If that time frame isn’t going to work for you then It might be best to use another method (or supplement WaniKani with the items you aren’t going to learn in time). I’ve personally found WaniKani to be the best method for long term retention I’ve used, so I recommend sticking with it if possible.

You can find a more in depth explanation on how leveling works (and lots of other useful information) in jprspereira’s Guide


Trust me, after the pace picks up and the reviews start piling up, it’s not feeling too slow. “The beginning is so slow” is a classic newbie (new to WaniKani) comment that is usually regretted after getting the burned punch in the face, it’s definitely become a meme in the community.

I’m currently leveling up at a pace ~8 days per level. I “cope” (don’t think it’s too slow) by knowing that WaniKani is made for the marathon and its review intervals is made for maximum retention efficiency (i.e reviews pop up just before you forget them).


I had a similar reaction during the first three levels, especially at level three when the normal review times start to apply rather than the accelerated times of the first two levels.

At the end of level three, I took some extra time to decide whether WaniKani was the right sort of thing for me to invest time and money in.

And I decided it was. :slight_smile: I found during levels 6-10 that there were several kanji I had trouble remembering. And when the Master–>Enlightened review came up at a month, there were things I had forgotten. Right back into the Guru pile they went, including some items I had never previously gotten wrong!

Now I am near the end of level 12 after four months. I delight when I find kanji and vocab I already knew before starting WK. I have slowed my pace of new material by leaving lessons in the pile until my Apprentice count is below a certain level. You can go pretty quickly if you want to. Maybe you can treat the first few levels as your training ground, where you get used to the pace of reviews and the interface.

I think you might get a lot of similar replies: WK is what it is, and maybe it’s not for you. For me, although I’m not in a hurry, I don’t think I want to spend a decade getting to level 60, so I don’t plan to dawdle. But I also know that my brain gets temporarily full, and I don’t want to get overwhelmed and give up.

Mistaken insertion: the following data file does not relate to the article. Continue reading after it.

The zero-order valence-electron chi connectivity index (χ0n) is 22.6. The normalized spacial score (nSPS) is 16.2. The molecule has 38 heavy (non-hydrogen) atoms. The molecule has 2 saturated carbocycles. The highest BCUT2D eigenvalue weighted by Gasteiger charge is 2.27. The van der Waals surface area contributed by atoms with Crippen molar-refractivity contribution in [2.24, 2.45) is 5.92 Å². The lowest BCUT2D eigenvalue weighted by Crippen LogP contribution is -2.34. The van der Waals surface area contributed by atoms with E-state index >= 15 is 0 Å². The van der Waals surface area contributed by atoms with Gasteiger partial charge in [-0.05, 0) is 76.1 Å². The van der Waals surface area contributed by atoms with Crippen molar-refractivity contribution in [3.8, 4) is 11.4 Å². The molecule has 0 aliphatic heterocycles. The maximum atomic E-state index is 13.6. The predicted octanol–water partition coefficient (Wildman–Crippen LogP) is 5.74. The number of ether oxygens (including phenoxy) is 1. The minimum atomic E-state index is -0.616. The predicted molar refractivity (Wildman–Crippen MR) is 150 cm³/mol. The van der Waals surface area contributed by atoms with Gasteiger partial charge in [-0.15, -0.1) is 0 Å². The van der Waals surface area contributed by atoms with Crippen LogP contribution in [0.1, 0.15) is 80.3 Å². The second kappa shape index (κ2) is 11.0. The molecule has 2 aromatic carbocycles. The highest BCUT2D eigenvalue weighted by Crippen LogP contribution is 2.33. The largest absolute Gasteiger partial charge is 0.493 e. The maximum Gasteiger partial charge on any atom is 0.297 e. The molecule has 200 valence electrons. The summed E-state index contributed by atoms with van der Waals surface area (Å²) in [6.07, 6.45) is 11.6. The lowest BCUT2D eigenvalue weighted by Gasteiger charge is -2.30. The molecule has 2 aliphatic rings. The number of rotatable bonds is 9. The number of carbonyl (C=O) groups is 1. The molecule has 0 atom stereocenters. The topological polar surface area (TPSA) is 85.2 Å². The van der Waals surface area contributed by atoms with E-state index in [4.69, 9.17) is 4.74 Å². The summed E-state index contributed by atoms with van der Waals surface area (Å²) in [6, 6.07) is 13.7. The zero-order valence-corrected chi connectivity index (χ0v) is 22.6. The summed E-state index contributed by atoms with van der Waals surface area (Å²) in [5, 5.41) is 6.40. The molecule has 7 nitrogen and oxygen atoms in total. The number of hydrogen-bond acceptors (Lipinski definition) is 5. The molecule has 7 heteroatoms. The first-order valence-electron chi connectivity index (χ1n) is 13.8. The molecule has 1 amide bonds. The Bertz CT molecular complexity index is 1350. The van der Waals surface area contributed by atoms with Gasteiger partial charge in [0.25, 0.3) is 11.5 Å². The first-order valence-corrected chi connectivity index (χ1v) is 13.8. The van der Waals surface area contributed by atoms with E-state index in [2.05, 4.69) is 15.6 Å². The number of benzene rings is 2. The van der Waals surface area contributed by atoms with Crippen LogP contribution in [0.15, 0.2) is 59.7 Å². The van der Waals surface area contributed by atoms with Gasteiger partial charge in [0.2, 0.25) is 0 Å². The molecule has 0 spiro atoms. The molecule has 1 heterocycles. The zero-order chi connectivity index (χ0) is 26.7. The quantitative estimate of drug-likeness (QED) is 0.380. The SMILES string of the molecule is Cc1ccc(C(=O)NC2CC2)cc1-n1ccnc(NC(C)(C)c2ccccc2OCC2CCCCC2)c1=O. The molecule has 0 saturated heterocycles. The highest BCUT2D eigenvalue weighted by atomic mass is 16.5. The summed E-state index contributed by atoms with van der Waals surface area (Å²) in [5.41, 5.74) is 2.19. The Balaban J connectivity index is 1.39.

I hope you figure out that WK is the right learning tool for you. It’s great for me. I have 1146 items in Enlightened, and I’m excited that in two months or so, the first of them will be giving me a chance to burn them.

One of the things I consider an exciting accomplishment is that when I tell folks about this project I’ve taken on, I can tell them I’ve learned over 400 kanji already, admittedly I knew some of them before I started WK.

In sum, I think I’d like to have considered myself an advanced beginner when I started. I reckon I came in with a little less knowledge than you have. The beginning levels were pretty easy. Now they’re generally tough. I’m learning more complicated kanji, and sometimes radicals with names that are hard to remember. I suspect you are also within months of learning a bunch of new (to you) kanji and vocab, and you won’t find the pace annoying at that point.

Good luck in your quest.


You also might want to check out this thread -


The minimum time per level 7 days and change. A lot of people have done that. If it’s taking you 8 or 9+ days per level, then quite frankly you are not going at maximum pace.

If you’ve already mastered the lower level material then your reviews should be blazingly quick and easy and it should take very little time out of your day, so I don’t see what there is to complain about. If not, then you haven’t mastered them.

Even if the WK stuff is pretty easy in the early going, there’s so much more studying you can be doing with your time. Grammar, listening practice, speaking, writing… enjoy the time while it’s low workload :slight_smile:


It sounds like

  1. you have a lot of free time
  2. you have a hard deadline (~3 months)
  3. you appreciate WK for what it is, just not how it fits in your current situation

In that case I would probably stick with WK as a supplementary source and revision aid with long term goals in mind, but probably look into cramming using other methods like this or this to make use of that free time. If you’re the programmer type you could also do something like use the api/scrape items and use that to go through the content at an accelerated pace (but that’s kind of a dick move yo). Alternatively, since you’re around the N4+ level you could always try reading a lot. There are options like satori reader, japanese io, or kitsun that can do a good job of integrating readers with an SRS platform (or use anki, whatever). I think that would be a more organic and useful approach in the long term, but kind of bad for testing purposes.